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Sweet, sweet karma: Watch AT&T's CEO get a robocall during live interview

Now that he is getting them, maybe carriers will actually do something about the onslaught of robocalls.

Published onMarch 20, 2019

A screenshot of a C-SPAN video where AT&T's CEO gets a robocall live on stage.

It’s happened to all of us: your smartphone rings and you pick it up only to find that it’s a robocall from some spammer trying to sell you life insurance or something. It seems like once a day I get at least one robocall, and it’s frankly becoming quite annoying.

However annoying it might be for us regular folk, imagine getting a robocall during an interview on live television. That’s exactly what happened to, of all people, the CEO of AT&T, Randall Stephenson. During a C-SPAN interview, Stephenson received a robocall which he swiped away on his smartwatch.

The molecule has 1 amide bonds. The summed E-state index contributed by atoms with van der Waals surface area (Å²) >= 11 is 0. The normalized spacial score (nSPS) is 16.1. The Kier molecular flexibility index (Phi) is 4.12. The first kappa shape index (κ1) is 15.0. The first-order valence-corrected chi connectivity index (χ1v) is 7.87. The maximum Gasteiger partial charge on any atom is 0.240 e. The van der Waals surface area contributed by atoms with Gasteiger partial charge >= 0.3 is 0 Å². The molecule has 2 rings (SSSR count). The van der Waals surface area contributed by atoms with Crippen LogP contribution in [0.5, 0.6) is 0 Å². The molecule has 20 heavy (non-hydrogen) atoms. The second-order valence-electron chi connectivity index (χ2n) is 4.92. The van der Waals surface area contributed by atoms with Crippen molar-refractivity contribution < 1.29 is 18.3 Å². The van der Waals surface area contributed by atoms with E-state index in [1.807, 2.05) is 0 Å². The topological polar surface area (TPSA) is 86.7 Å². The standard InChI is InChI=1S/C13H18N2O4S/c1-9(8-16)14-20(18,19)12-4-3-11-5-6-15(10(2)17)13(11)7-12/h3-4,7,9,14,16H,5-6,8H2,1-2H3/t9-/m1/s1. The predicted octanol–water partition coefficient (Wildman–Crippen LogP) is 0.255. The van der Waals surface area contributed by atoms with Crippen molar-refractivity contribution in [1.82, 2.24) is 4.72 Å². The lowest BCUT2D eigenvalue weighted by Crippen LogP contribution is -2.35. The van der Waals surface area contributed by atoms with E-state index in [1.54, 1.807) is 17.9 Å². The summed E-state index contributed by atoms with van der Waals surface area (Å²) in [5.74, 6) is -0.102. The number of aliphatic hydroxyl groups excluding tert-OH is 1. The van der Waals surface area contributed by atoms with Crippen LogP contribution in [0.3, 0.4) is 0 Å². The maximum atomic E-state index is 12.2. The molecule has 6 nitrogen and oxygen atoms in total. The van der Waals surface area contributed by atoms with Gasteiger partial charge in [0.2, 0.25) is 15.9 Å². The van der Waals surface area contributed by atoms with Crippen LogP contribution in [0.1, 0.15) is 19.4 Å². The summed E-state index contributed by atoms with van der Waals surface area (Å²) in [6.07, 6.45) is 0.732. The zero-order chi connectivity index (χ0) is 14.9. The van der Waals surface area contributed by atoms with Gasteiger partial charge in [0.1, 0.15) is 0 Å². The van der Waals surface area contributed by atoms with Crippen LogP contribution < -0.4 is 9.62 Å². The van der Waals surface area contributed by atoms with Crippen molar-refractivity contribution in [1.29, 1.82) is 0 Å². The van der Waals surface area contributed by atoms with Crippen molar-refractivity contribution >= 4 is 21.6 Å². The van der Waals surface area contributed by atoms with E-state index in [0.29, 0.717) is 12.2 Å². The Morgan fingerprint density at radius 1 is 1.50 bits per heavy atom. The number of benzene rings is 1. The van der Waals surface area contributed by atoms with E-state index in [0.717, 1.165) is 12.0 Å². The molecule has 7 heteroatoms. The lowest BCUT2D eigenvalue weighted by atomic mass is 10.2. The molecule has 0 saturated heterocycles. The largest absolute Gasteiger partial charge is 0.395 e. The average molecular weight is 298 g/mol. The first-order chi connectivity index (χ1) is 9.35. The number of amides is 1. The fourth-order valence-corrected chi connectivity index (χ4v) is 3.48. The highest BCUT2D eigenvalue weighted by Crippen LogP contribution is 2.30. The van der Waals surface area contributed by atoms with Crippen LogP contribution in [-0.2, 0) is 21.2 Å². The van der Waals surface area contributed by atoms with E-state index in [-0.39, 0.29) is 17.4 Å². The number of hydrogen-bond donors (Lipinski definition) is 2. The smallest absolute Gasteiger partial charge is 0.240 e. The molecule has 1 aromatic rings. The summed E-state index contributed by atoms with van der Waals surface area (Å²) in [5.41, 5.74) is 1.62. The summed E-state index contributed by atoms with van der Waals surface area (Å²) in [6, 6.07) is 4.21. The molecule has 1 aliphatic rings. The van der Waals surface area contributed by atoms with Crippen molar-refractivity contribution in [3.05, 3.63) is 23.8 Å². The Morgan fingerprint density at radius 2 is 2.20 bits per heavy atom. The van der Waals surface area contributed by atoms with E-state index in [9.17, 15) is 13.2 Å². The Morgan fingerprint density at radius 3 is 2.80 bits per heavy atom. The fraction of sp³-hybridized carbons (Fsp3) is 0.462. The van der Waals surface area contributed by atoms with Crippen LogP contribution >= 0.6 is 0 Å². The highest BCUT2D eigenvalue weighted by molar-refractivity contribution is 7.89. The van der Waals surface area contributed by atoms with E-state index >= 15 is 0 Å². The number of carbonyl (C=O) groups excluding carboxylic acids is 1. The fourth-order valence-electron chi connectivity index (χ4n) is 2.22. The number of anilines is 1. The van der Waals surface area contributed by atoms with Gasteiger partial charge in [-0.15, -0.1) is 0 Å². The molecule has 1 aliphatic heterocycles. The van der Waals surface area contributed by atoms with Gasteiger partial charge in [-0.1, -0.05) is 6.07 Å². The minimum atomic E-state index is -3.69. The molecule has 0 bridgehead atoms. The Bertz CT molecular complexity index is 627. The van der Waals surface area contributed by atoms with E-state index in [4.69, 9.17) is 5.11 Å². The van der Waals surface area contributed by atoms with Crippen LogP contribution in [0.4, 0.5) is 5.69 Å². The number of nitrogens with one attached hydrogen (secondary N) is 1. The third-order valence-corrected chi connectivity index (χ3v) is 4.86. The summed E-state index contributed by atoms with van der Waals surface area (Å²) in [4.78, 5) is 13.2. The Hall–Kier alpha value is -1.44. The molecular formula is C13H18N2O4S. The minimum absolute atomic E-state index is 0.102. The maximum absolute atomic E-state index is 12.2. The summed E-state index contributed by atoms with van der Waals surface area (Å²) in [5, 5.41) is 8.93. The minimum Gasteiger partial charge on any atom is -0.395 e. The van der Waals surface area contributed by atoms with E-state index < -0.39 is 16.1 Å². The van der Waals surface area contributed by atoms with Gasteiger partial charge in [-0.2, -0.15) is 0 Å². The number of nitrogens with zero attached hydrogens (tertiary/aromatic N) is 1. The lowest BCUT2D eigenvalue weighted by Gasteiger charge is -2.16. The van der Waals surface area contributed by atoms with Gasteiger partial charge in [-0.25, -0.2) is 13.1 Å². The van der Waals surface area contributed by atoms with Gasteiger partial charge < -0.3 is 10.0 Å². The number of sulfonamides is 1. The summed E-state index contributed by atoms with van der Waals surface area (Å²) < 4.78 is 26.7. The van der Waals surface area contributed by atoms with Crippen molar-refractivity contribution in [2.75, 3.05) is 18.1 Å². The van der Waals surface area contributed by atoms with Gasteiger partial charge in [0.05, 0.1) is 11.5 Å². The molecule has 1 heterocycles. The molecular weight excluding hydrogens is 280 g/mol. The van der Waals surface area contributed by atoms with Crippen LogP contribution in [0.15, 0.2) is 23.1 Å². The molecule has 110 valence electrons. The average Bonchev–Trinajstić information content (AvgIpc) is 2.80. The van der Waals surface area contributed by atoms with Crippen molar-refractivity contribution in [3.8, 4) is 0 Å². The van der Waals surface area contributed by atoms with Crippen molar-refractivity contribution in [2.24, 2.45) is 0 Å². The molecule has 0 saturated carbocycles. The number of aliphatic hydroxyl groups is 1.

Check out the clip below, published in a tweet from the official C-SPAN Twitter account:

AT&T CEO Randall Stephenson gets a robocall while onstage at @TheEconomicClub.
— CSPAN (@cspan) March 20, 2019

In the clip, Stephenson quickly swipes away the robocall on his watch and then admits to what it was. “I’m getting a robocall too,” he says, showing the audience his watch, “It’s literally a robocall.”

You can secretly listen in on those Call Screen spam conversations on your Pixel

The interviewer makes a joke, asking if it was President Donald Trump. “No, he doesn’t call me,” Stephenson replies.

The Federal Communications Commission has made big talk recently about coming down hard on telecommunications companies such as AT&T for the onslaught of robocalls U.S. citizens get every day. Reportedly, Americans received over 26.3 billion robocalls in 2018.

Now that robocalls are interrupting Randall Stephenson’s interviews, perhaps something might actually get done about the problem. To its credit, AT&T did announce a new initiative with Comcast that is intended to cut down on the robocall problem. However, it’s unclear how effective the new initiative will really be.

NEXT: The U.S. might finally be doing something about robocalls

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